The Solicitors Regulation Authority has admitted it does not expect any immediate change in the standard of proof when prosecuting solicitors, despite renewing calls to lower the threshold.
Responding to a consultation on Bar Standards Board proposals to introduce a civil standard for barristers, the solicitors’ regulator urged its sister body to press on with immediate reform. However, a change along similar lines for solicitors was not ‘imminent’, it states.
The SRA has long campaigned for a reduction in the current criminal standard of proof for prosecuting solicitors. The timing of the latest announcement is noteworthy, as the SRA failed last week in its prosecution of human rights firm Leigh Day and three of its solicitors following the longest ever hearing at the Solicitors Disciplinary Tribunal. The respondents were cleared of allegations of misconduct following a seven-week hearing that could end up costing at least £10m.
In its response to the BSB, the SRA says the continued need for a criminal standard of proof at professional conduct hearings is ‘disproportionate’ and risks putting the interests of members of the profession ahead of those of the public.
'The higher standard of proof creates higher costs and increases the chances of a person who is not safe to practise remaining within the profession,' continues the response. 'The higher burden of proof also creates an incentive for defendants to fight cases, rather than to settle them through a paper-based process.'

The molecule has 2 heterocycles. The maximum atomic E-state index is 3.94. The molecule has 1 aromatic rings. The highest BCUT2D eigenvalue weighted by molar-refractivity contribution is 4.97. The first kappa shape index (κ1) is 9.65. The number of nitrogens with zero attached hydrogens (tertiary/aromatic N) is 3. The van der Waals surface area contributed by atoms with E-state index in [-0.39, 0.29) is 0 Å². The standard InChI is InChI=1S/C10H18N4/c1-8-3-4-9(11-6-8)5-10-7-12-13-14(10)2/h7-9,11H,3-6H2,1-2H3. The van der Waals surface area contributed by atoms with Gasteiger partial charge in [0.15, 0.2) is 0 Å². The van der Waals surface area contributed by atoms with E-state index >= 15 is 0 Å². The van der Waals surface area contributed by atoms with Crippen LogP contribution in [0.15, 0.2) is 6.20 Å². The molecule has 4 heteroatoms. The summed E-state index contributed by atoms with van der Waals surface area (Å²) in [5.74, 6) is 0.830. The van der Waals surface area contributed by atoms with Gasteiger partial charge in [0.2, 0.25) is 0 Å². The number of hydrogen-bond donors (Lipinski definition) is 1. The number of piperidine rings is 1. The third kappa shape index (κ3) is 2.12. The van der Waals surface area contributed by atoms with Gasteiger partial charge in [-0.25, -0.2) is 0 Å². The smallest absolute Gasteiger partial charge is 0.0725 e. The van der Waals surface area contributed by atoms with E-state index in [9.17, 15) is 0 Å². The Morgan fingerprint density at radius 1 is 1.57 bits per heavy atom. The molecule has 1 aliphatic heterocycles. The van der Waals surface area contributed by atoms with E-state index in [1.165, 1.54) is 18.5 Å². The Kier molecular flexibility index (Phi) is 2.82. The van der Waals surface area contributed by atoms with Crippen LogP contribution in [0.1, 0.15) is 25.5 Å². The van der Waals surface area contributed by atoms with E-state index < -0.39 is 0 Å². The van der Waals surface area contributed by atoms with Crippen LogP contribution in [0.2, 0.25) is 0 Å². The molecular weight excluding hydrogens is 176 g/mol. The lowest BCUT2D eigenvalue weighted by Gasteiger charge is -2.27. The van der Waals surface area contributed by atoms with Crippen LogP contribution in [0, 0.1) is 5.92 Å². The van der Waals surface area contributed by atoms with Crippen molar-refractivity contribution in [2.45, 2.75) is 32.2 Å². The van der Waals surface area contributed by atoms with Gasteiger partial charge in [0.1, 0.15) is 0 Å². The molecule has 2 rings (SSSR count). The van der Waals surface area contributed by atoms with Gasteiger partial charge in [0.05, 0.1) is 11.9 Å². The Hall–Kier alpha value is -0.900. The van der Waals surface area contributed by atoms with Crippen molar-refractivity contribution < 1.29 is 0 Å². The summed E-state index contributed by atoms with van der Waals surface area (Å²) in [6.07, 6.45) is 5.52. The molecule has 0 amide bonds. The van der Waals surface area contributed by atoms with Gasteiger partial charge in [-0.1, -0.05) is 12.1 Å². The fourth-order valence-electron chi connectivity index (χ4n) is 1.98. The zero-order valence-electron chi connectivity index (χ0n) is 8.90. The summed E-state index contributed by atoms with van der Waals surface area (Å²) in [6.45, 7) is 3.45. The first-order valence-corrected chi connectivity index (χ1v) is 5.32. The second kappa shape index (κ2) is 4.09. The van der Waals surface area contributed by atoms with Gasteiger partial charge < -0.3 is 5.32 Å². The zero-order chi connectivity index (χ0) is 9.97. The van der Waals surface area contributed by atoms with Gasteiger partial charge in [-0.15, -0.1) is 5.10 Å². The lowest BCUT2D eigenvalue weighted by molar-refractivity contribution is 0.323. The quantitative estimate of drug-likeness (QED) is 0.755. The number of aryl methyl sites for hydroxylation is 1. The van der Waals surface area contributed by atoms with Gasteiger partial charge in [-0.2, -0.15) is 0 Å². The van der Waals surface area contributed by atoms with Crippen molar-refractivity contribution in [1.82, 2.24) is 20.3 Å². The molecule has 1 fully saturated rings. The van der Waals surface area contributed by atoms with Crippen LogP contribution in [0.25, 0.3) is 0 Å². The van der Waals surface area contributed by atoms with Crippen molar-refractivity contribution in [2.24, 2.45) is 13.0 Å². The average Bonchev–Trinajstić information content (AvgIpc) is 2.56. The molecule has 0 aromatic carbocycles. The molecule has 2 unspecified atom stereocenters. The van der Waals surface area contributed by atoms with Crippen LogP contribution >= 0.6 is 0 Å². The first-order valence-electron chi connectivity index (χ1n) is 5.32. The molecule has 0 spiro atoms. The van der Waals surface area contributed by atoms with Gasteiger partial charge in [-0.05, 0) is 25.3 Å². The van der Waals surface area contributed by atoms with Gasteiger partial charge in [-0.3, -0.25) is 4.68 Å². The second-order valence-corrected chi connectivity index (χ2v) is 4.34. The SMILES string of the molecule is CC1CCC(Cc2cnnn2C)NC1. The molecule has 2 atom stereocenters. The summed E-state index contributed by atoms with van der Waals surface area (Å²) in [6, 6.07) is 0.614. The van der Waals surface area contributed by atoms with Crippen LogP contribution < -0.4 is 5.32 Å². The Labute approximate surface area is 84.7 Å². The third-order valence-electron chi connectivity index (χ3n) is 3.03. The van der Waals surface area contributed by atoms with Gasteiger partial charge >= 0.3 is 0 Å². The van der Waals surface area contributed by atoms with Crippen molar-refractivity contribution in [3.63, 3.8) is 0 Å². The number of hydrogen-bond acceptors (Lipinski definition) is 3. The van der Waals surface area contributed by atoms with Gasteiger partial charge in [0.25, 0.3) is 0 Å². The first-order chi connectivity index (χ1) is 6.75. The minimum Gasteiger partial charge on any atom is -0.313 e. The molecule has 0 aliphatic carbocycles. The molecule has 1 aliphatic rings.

Unlike for barristers, a change in the standard of proof for solicitors can only be made by the tribunal itself or by parliament.
The SRA said the BSB should not wait for the tribunal to move to a civil standard of proof and should act immediately in the public interest.
The issue has dominated regulators' thoughts since last November, when Lord Justice Leveson, president of the Queen’s Bench Division, said the current criminal burden of proof at the SDT needs to be looked at again. This was after the High Court upheld an SRA ban on an immigration solicitor that had been quashed by the tribunal.
Leveson's colleague Mr Justice Leggatt said the difference in standard of proof was 'unsatisfactory and illogical'.
The BSB consultation paper says different rules for lawyers, compared with other professions, beg the question why barristers and solicitors are accorded ‘what might appear to be preferential treatment’. Veterinary surgeons are the only other profession where misconduct allegations are assessed on criminal, rather than civil, standard of proof.